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Laparoscopic cholecystectomy in a patient with nonalcoholic steatohepatitis (NASH) and idiopathic thrombocytopenic purpura

M Vix, MD B Seeliger, MD D Mutter, MD, PhD, FACS J Marescaux, MD, FACS, Hon FRCS, Hon FJSES, Hon FASA, Hon APSA
Epublication WebSurg.com, Dec 2018;18(12). URL: http://websurg.com/doi/vd01en5488

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  • 2018-12-18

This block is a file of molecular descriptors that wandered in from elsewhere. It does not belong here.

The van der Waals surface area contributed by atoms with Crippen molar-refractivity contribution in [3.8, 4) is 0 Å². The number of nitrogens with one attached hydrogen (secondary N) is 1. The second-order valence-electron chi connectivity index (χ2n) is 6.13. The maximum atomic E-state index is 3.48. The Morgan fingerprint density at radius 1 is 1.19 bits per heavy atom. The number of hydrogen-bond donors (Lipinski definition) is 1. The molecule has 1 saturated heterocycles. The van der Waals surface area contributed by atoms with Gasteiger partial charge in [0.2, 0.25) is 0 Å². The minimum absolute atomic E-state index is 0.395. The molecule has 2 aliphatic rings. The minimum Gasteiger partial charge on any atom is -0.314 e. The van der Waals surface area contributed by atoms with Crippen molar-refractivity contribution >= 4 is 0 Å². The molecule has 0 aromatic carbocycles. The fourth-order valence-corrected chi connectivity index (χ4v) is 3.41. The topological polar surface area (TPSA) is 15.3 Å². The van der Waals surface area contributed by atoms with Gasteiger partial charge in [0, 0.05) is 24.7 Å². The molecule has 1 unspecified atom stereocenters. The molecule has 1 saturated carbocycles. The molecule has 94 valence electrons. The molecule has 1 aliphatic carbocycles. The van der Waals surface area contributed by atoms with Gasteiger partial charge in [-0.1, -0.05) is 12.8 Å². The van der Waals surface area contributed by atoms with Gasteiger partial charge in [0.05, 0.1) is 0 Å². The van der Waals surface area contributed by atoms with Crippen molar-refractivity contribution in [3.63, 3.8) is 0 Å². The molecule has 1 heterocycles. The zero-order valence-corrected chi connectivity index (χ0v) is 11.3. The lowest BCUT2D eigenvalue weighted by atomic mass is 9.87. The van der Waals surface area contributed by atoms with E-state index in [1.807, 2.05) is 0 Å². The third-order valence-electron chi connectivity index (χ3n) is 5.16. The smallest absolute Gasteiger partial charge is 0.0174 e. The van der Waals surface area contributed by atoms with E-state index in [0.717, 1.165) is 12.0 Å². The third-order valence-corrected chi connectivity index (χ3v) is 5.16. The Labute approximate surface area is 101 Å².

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Morbid obesity surgery, which induces a rapid weight loss, is a predisposing factor for the onset of gallstones. There are treatments which help to reduce this risk. However, the observance is poor and lithogenicity brings about risks of complications such as cholecystitis, stone migration, and acute pancreatitis. This video demonstrates the case of a patient who underwent a sleeve gastrectomy with a substantial weight loss. Stone migration was found along with a less serious pancreatic response. During a blood test analysis, thrombocytopenia was found and investigated by hematologists. Besides a low platelet count, a qualitative anomaly was observed increasing the risk of bleeding. Despite of this, cholecystectomy was necessary to prevent any new stone migration. The operator was skilled and used a conventional laparoscopic approach. The patient’s liver is the site of a nonalcoholic steatohepatitis (NASH), making the procedure even more complex. Four ports were placed to allow for an adequate gallbladder retraction and for a minute dissection. Calot’s triangle was classically approached first as soon as the adhesions between the omentum and the gallbladder were taken down. Due to a thickened and inflammatory cystic duct, the entire gallbladder was dissected before ligating the cystic duct with two ligatures, one of them being reinforced by means of a surgical loop.